Catherine of Braganza by Sir Peter Lely
“Later that spring, Charles told Minette that he had been playing the good husband, going out with Catherine all afternoon: soon he would banish Edward Montagu from court for spending too long with the queen and even daring to squeeze her hand” (Uglow 2009, 267). This quote never fails to bring a smile to my face. I can imagine a rather red faced Charles facing off against Montagu, demanding that he leave court for daring to touch his wife. 
Another big incident in which Charles showed his loyalty, dedication and love for Catherine was during the Popish Plot of 1678. The Plot, completely fictitious, had been engineered by Titus Oates. It was said that it was a plot in which the Catholics would kill King Charles, and on 24th November 1678 Charles listened to Oates as he revealed that the Queen would poison her own husband! Charles of course knew that his wife would never ever try to poison him and throughout his entire meeting with Oates maintained a cool head. When Oates said he overheard the conspirators in the queens bedchambers (which he could even describe when asked to by the king!), Charles has him thrown into prison. Unfortunately Parliament had him released soon after. Antonia Fraser, in her biography of Charles II states that Oates made a big mistake in trying to implicate Catherine; “Yet Oates, in concentrating on the Queen, had touched on one of the King’s few sensitive spots: he might have let Clarendon go without too much regret, and sacrifice Danby perforce, but as he had already shown over the prospect of divorce, Catherine was another matter” (Fraser, 1979, 363)
Titus Oates by an unknown artist
Catherine wrote a letter to her brother, the King of Portugal, which is really rather moving and said of the recent incident: “the care in which he (Charles) takes to defend my innocence and truth. Every day he shows more clearly his purpose and goodwill towards me, and thus baffles the hate of my enemies…I cannot cease telling you what I owe to his benevolence, of which each day he gives better proofs, either from generosity or compassion” (Fraser 1979, 363).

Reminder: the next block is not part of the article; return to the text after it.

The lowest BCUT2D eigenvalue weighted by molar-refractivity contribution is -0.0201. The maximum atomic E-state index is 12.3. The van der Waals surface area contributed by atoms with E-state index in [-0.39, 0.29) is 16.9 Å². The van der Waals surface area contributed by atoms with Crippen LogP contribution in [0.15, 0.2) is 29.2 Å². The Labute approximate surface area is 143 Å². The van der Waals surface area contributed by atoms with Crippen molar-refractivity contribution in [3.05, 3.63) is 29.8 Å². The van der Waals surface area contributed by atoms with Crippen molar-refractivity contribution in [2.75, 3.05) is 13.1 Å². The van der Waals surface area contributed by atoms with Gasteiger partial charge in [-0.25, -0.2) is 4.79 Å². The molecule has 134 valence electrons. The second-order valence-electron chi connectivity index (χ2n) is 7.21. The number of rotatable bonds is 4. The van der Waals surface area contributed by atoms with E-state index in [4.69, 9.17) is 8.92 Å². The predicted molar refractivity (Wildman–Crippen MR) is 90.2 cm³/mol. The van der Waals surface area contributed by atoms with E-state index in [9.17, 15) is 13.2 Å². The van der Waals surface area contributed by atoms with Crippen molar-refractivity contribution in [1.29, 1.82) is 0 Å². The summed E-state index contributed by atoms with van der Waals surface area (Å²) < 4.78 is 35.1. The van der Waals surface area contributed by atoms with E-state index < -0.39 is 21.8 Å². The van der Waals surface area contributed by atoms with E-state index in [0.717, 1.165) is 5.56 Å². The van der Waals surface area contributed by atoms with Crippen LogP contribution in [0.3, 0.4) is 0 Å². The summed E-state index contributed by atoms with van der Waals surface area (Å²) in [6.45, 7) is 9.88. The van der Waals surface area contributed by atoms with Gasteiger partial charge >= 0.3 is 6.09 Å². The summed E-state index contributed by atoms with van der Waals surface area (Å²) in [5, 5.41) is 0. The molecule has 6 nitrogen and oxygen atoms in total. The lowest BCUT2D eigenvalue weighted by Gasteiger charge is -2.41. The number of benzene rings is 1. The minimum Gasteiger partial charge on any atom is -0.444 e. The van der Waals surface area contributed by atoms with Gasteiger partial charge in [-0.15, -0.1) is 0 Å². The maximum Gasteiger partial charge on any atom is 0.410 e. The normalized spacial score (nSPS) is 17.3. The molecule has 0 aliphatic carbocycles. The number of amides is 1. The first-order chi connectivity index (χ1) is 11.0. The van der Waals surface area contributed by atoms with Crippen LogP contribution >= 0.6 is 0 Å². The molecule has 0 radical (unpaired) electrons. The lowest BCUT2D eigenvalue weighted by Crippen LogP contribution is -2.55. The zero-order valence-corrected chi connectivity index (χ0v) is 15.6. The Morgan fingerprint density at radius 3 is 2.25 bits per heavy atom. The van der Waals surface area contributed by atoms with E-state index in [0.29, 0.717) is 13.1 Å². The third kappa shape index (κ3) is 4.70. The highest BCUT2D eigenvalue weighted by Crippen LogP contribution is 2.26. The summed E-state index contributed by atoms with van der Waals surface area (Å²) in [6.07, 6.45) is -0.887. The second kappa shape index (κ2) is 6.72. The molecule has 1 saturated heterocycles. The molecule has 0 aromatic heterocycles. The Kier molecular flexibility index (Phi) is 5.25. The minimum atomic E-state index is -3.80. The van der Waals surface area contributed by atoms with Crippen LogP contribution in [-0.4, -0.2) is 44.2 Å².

During the Popish Plot we see Charles come to the aid of his wife as her knight in shining armour. His actions drew them together and not only that, showed that he really did care despite his liaisons with his mistresses. And it seems that Catherine had fallen head over heels in love with Charles, as he had with her it seems, so much so that Lady Sutherland stated that the queen was “now a mistress, the passion her spouse has for her is now so great”.
There are, I am sure, many other examples that show just how much Charles loved his wife and it’s going to require a lot more research and reading to get to the bottom of this one. But before I conclude about how much I adore this pair and how I’m sure they were perfect for each other (just go with me here OK…?) there is just one last thing I want to quote regarding Charles’ last meeting with Catherine before his death:
“There were a series of farewells. Catherine came. Charles greeted her lovingly. But her distress, both at the King’s tenderness and at his suffering was too great. Tears overcame her. She was carried back to her own apartments, half fainting. She sent back a message to her husband to beg his pardon if she had ever offended him.
“Alas! poor woman”, said the King. “She beg my pardon! I beg hers with all my heart” (Fraser 1979, 456)
As can be seen, I hope, from these few examples; Charles II really did love his wife. He may not have shown it in their early years of marriage and he may have rubbed his relationships with his mistresses in her face (I should mention the Bedchamber Incident here but that is a whole other post for a whole different day) yet they still grew incredibly close. Charles grew to love her, respect her and trust her intimately. He stayed by her side during her terrible illness, he begged her not to die, he wrote of her often to his sister Minette, he protected her and stood up for her during the Popish Plot, he spent vast amounts of time with her which was commented on a lot by other courtiers and he even conducted business in her chambers. Not to mention of course his final meeting with her which makes me cry every single time. So you see, is it any wonder when people turn around and say that Charles didn’t love his wife because he had mistresses that I and so many others end up giving epic lectures on the subject? You only have to read of how he stood by her when Oates accused her of plotting the King’s death to understand how he felt about her, you only have to read of how he refused to divorce her despite parliament trying to badger him into doing so to understand how he felt about her. 
Plus he cleaned up her vomit, and you don’t do that for someone unless you really love them.
Sources and Further Reading